In a letter to the White House sent on Tuesday night, Attorney General Eric Holder requested that President Barack Obama invoke executive privilege to withhold documents relating to the Fast and Furious gun walking scandal. But during his 2009 confirmation hearings, Holder made it clear that he understood he would have to maintain political independence from the White House. “There has to be a distance between me and the president,” said Holder at the time. “President Obama is not, I expect, going to ask me to do anything that would compromise what I should be doing as attorney general.”
“The documents at issue fit squarely within the scope of executive privilege. In connection with prior assertions of executive privilege, two Attorneys General have advised the President that documents of this kind are within the scope of executive privilege,” Holder wrote to President Obama on Tuesday asking for his administration to exercise executive privilege.
But Holder’s request could be viewed as a violation of the pledges he made to the Senate during his confirmation hearings where he emphatically expressed his ability to remain politically independent from the Obama administration.
During this April, 2009 confirmation hearings, Holder was asked by Sen. Herb Kohl (D-WI) asked Holder how he would behave differently than his predecessor, former Attorney General Alberto Gonzalez who was embroiled in a controversy surrounding President Bush’s invocation of executive privilege to protect documents relating to his administration’s decision to fire several federal judges.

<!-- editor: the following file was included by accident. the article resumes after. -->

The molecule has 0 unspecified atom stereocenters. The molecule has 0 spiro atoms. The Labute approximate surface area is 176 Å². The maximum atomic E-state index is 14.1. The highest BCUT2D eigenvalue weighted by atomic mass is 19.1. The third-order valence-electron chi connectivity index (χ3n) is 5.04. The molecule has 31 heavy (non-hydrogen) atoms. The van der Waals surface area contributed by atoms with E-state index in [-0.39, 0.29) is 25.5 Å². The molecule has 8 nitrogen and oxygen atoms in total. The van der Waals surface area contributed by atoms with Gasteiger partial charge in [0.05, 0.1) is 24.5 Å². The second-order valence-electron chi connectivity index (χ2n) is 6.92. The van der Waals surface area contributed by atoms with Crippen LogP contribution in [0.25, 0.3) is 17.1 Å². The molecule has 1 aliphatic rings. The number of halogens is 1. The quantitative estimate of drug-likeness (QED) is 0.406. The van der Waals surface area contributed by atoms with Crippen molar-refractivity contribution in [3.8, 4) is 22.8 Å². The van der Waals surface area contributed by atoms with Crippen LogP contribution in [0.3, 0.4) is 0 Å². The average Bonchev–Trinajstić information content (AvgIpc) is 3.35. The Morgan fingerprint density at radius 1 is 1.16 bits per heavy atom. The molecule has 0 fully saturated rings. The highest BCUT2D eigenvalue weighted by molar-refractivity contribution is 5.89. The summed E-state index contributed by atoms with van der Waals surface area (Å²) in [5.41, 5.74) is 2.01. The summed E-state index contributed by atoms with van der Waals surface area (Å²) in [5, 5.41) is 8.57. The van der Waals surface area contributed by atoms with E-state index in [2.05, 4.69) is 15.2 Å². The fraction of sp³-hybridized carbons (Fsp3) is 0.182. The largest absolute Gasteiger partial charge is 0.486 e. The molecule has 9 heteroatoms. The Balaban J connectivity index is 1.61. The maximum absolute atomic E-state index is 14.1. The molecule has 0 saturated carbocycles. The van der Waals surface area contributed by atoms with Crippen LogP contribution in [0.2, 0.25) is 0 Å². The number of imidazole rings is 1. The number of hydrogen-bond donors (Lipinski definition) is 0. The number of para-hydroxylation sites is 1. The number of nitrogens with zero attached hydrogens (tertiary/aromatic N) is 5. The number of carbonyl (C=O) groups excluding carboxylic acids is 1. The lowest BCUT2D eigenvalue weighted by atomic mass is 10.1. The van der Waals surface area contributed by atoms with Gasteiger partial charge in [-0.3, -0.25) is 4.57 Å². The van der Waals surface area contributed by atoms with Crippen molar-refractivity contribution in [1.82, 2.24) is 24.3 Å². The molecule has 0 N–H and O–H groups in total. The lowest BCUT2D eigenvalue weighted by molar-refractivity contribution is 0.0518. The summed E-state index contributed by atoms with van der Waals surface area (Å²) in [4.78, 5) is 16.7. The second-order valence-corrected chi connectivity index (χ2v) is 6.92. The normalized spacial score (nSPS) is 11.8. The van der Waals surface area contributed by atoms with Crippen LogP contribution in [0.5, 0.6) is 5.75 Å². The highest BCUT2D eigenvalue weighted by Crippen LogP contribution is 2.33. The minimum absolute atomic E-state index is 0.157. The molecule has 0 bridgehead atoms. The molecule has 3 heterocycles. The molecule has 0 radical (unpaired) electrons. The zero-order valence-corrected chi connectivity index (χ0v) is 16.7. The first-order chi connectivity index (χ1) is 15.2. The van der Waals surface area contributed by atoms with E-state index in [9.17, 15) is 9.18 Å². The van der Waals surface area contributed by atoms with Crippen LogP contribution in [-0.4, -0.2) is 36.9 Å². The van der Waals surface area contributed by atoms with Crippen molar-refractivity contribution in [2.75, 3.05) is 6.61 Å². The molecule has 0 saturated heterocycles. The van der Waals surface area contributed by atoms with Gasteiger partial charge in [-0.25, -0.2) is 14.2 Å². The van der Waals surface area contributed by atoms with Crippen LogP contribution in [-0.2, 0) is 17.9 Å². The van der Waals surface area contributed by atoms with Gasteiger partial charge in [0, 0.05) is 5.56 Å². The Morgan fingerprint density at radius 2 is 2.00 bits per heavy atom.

“Your role among cabinet members is unique,” said Kohl. “Your first duty will be to the Constitution, to the rule of law and not to the president… One of your top priorities will be to restore the integrity of the Justice Department… How can you assure us that you are the right person to restore the independence of the Justice Department?”
Holder expressed his understanding that the Attorney Generalship is not a political post and that there has to be “distance” between his office and the president.
I understand that the attorney general is different from every other cabinet officer. Though I am a part of the president’s team, I am not a part of the president’s team in the way that any other cabinet officer is. I have a special and unique responsibility.
There has to be a distance between me and the president. The president-elect said when he nominated me that he recognized that, that the attorney general was different from other cabinet officers.
“President Obama is not, I expect, going to ask me to do anything that would compromise what I should be doing as attorney general,” said Holder in a fateful conjecture. “But I want to assure you and the American people that I will be an independent attorney general. I will be the people’s lawyer.”
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